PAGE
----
Okavango Delta Sunrise, Botswana

Okavango Delta Sunrise, Botswana

FN: What current project of yours are you most excited about?

MK: I am currently serving as the University of Botswana’s coordinator for the Fogarty African Bioethics Consortium, which was started in 2013 by the Johns Hopkins-Fogarty African Bioethics Training Program through a grant by the NIH.  Under the leadership of Prof. Nancy Kass and Prof. Adnan Hyder, the project aims to create a sustainable and viable institutional bioethics consortium. The consortium seeks to advance institutional capacities to promote and pursue bioethics and research ethics activities, including training, bioethics research, bench marking and publishing and service. Through this collaboration, over ten University of Botswana Institutional Review Board members have been trained in bioethics at Johns Hopkins, greatly improving the board’s structure and function. I am hopeful that this collaborative initiative will be extended to other sub-Saharan countries to gradually harmonize their research ethics review processes.

FN: Your bio is quite impressive! From your extensive career in health, what do you think are the biggest public health priorities for Botswana today?

MK: I would say 1) gaining epidemiologic control of HIV with successful implementation of Treat All, 2) strengthening health systems (improved monitoring and evaluation), supply chain management, quality service delivery), 3) rational human resource allocations, mentorship, and capacity building, and 4) integration of comprehensive health service delivery (such as HIV, sexual and reproductive health, tuberculosis, and non-communicable diseases like cardiovascular diseases, diabetes and cancers).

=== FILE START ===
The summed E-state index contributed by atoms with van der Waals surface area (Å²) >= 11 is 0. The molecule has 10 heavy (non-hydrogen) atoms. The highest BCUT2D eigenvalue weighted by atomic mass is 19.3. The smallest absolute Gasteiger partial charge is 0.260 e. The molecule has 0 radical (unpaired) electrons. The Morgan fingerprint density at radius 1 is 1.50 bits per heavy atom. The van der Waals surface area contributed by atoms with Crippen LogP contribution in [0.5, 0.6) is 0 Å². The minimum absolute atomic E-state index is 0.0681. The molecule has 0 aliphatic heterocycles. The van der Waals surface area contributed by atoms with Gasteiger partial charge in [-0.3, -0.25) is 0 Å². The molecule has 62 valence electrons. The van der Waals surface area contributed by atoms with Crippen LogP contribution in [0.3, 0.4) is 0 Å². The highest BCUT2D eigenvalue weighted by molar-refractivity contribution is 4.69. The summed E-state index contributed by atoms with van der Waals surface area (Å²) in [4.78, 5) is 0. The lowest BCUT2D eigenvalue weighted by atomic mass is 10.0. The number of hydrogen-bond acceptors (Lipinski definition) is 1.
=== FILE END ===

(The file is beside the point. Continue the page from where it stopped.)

FN: The World Congress of Bioethics will have attendees from quite diverse backgrounds. What unique perspective do you hope to share with others, and vice versa?

MK:  I would like to share experiences and challenges with people involved in research ethics administration regarding building research ethics capacity in their countries, and discuss the present and future of bioethics.

edinburgh scotland

Edinburgh, Scotland

FN: Are there any panels you’re looking forward to seeing? Any people you’re hoping to meet?

 

MK: Dr. Sarah Chan from the Usher Institute for Population Health Sciences and Informatics, University of Edinburgh. She will be chairing a symposium on ‘Exploring International Policy Development in Regenerative Medicine’ and a panel session considering ‘Socio-Ethical and Legal (ELSI) Implications of Genome Editing Technologies.’

I am currently a member of the Ethics Working Group on the Human Health and Heredity initiative aimed at facilitating a contemporary research approach to the study of genomics and environmental determinants of common diseases with the goal of improving the health of African populations. The group aims to develop a robust and supportive ethical and governance framework for genomic research in Africa, and I hope the symposium and panel will inform this work.

I would also like to meet participants working on Informed Consent, like Dr. Danielle Bromwich (Assistant Professor of Bioethics and Metaethics at University of Massachusetts Boston) and Dr. Ana Krivokuca (Institute for Oncology and Radiology of Serbia).